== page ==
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The following webinars may be viewed online. Each lasts about an hour. They are taken from our monthly live offerings. To view them in your browser, click 'Read more...' on the right of the page.  

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The Problem: Process plants generate continuous data for thousands of variables at sub-minute frequencies. This is far beyond what process engineers can analyse with their conventional analysis tools. This data has enormous value, containing the records of plant operation and implicitly the relationships between process variables and quality variables. But only a tiny fraction of this data is used today. Many may consider the “Big Data” methods that are the current buzz, but these approaches are challenged by process plant data.

Big Data techniques focus on pulling subtle correlations from largely uncorrelated data, but chemical processes have extensive relationships due to balances and governing physical laws. Predictive Analytics provides generalized answers through simplifications; choosing a small subset of variables, processing or averaging data, and ignoring the fundamental complexities such as nonlinearity of the process. This can destroy much of the richness of the data and reinforce preconceptions. It can also be time-consuming and require a statistician to interpret the results.

The Solution: Geometric Process Control (GPC) is a visual technology: quick and easy to understand and implement by anyone familiar with the process. Hundreds of variables can be seen simultaneously on one graph to gain an overall understanding of your operation, target investigation, test hypotheses and quickly identify improvements.

PPCL presents a Geometric Process Control alternative to reach the goals sought from Big Data and Predictive Analytics that shows how to operate the process so that objectives are met, keeping their values at the desired targets.

In this webinar, delivered on 17th and 18th May 2017, Alan Mahoney, PPCL's Technical Director, demonstrates GPC using graphical tools to screen for key variables and eliminate the effects of uncontrolled variables.  He shows how to approach big datasets and explore them visually using the parallel plot, a unique graphical technique that puts axes parallel to each other rather than perpendicular, allowing the exploration of interactions between variables with orders of magnitude fewer graphs. By connecting historical data completely across the process from incoming conditions and initial processing conditions to final quality variables, KPIs and performance with the richness of years of data in a technique that can examine hundreds of variables, the parallel plot enables discoveries and exploration that are not possible with today’s techniques.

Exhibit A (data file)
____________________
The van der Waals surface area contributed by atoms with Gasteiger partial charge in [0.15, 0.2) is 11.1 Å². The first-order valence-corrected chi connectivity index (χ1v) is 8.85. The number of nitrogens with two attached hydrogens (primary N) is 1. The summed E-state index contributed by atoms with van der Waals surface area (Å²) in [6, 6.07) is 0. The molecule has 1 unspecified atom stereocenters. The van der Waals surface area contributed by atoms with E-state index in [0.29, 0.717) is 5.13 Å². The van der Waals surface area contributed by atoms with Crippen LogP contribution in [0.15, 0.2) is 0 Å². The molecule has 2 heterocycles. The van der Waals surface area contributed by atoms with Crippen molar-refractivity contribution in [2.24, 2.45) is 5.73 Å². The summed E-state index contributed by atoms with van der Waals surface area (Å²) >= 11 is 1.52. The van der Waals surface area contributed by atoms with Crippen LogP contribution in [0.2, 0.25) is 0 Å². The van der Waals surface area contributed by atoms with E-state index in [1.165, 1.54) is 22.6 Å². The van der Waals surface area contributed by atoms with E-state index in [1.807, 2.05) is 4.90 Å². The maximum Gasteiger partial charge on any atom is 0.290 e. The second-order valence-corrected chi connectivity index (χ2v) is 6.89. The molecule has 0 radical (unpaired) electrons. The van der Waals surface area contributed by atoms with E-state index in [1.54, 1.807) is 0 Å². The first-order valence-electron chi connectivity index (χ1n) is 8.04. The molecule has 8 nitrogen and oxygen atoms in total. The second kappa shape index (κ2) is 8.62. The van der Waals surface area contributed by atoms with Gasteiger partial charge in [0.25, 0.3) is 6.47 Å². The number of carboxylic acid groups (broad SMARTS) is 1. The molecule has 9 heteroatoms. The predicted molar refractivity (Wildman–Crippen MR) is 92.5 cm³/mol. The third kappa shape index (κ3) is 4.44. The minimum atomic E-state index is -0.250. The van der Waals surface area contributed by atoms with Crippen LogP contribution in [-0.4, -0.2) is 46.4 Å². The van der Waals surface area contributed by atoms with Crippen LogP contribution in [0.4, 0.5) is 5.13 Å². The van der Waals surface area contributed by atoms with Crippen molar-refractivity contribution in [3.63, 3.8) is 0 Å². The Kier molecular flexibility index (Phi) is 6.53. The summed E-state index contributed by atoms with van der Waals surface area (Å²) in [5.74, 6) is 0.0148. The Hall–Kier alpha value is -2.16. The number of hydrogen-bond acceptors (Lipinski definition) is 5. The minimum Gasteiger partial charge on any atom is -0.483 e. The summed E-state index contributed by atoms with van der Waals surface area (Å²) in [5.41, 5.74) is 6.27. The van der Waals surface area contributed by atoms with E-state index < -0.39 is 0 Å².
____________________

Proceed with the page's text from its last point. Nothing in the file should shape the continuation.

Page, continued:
Operational Excellence is based upon the idea that all activities in a plant contribute to a flow of increasing value towards the customer which all employees can see and understand so that when the flow breaks down they are able to fix it without the need for management intervention. The concept applies easily to process plants if one thinks of the value stream starting from raw material feedstocks and progressing through several stages of processing and intermediate products to final product followed by packaging and shipment to the customer. At the heart of the concept is the ability to see and understand the end-to-end value flow.

The concept has been less than well-implemented in process plants until now because there wasn’t a simple way to see the end-to-end flow of increasing value other than by breaking the flow into small pieces leading to local optimisations at the expense of overall optimisation or by averaging and totalising in dashboard displays until all the detail and abnormalities were lost from sight. Many hundreds of variables are necessary to describe the end-to-end flow from raw material to finished product. Most plants already measure all the necessary variables, and many more, as often as every few seconds, store them in databases but then find they are unable to look at more than five or ten at a time so cannot see the end-to-end flow in a single picture. They have resorted to summarising it into averages and totals until all detail needed to recognise and correct abnormalities was lost and the concept of a self-healing flow was defeated.

But now we can see the end-to-end flow in a single picture! PPCL's award-winning Geometric Process Control (GPC) technology provides a 1,000-variable graph and the first-ever general method of modelling the end-to-end flow envelope of a process as a multi-dimensional geometric object. The new graph allows anyone to see and understand the end-to-end value flow described by one thousand or more variables in a single graph without summarisation or loss of detail. The graph brings remarkable analytical, optimisation and monitoring power to the user without requiring more than high-school mathematics, and leads to the reduction of end-to-end operational variability which is at the heart of operational excellence.